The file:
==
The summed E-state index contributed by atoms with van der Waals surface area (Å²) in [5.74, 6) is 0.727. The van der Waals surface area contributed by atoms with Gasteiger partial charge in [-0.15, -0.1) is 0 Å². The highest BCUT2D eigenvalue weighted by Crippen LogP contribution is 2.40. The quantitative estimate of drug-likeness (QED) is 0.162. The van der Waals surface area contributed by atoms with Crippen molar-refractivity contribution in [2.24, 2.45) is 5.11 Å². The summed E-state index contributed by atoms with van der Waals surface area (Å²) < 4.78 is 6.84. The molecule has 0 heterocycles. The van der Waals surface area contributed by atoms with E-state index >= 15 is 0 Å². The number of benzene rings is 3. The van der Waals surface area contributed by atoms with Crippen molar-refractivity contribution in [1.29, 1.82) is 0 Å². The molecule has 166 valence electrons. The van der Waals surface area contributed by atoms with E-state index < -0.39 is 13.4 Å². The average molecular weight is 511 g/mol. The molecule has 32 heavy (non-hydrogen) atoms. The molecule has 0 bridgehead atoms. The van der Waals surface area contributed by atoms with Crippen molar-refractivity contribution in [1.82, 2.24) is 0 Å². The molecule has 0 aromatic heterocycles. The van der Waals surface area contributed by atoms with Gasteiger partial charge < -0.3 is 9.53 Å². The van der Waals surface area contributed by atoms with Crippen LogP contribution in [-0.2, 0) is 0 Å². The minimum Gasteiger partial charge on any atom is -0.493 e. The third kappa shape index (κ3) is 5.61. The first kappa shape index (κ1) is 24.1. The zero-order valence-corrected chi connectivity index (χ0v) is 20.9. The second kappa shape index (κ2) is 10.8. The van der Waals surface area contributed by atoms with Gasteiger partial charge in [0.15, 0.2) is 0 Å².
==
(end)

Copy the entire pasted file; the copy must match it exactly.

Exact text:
The summed E-state index contributed by atoms with van der Waals surface area (Å²) in [5.74, 6) is 0.727. The van der Waals surface area contributed by atoms with Gasteiger partial charge in [-0.15, -0.1) is 0 Å². The highest BCUT2D eigenvalue weighted by Crippen LogP contribution is 2.40. The quantitative estimate of drug-likeness (QED) is 0.162. The van der Waals surface area contributed by atoms with Crippen molar-refractivity contribution in [2.24, 2.45) is 5.11 Å². The summed E-state index contributed by atoms with van der Waals surface area (Å²) < 4.78 is 6.84. The molecule has 0 heterocycles. The van der Waals surface area contributed by atoms with E-state index >= 15 is 0 Å². The number of benzene rings is 3. The van der Waals surface area contributed by atoms with Crippen molar-refractivity contribution in [1.29, 1.82) is 0 Å². The molecule has 166 valence electrons. The van der Waals surface area contributed by atoms with E-state index < -0.39 is 13.4 Å². The average molecular weight is 511 g/mol. The molecule has 32 heavy (non-hydrogen) atoms. The molecule has 0 bridgehead atoms. The van der Waals surface area contributed by atoms with Crippen molar-refractivity contribution in [1.82, 2.24) is 0 Å². The molecule has 0 aromatic heterocycles. The van der Waals surface area contributed by atoms with Gasteiger partial charge < -0.3 is 9.53 Å². The van der Waals surface area contributed by atoms with Crippen LogP contribution in [-0.2, 0) is 0 Å². The minimum Gasteiger partial charge on any atom is -0.493 e. The third kappa shape index (κ3) is 5.61. The first kappa shape index (κ1) is 24.1. The zero-order valence-corrected chi connectivity index (χ0v) is 20.9. The second kappa shape index (κ2) is 10.8. The van der Waals surface area contributed by atoms with Gasteiger partial charge in [0.15, 0.2) is 0 Å².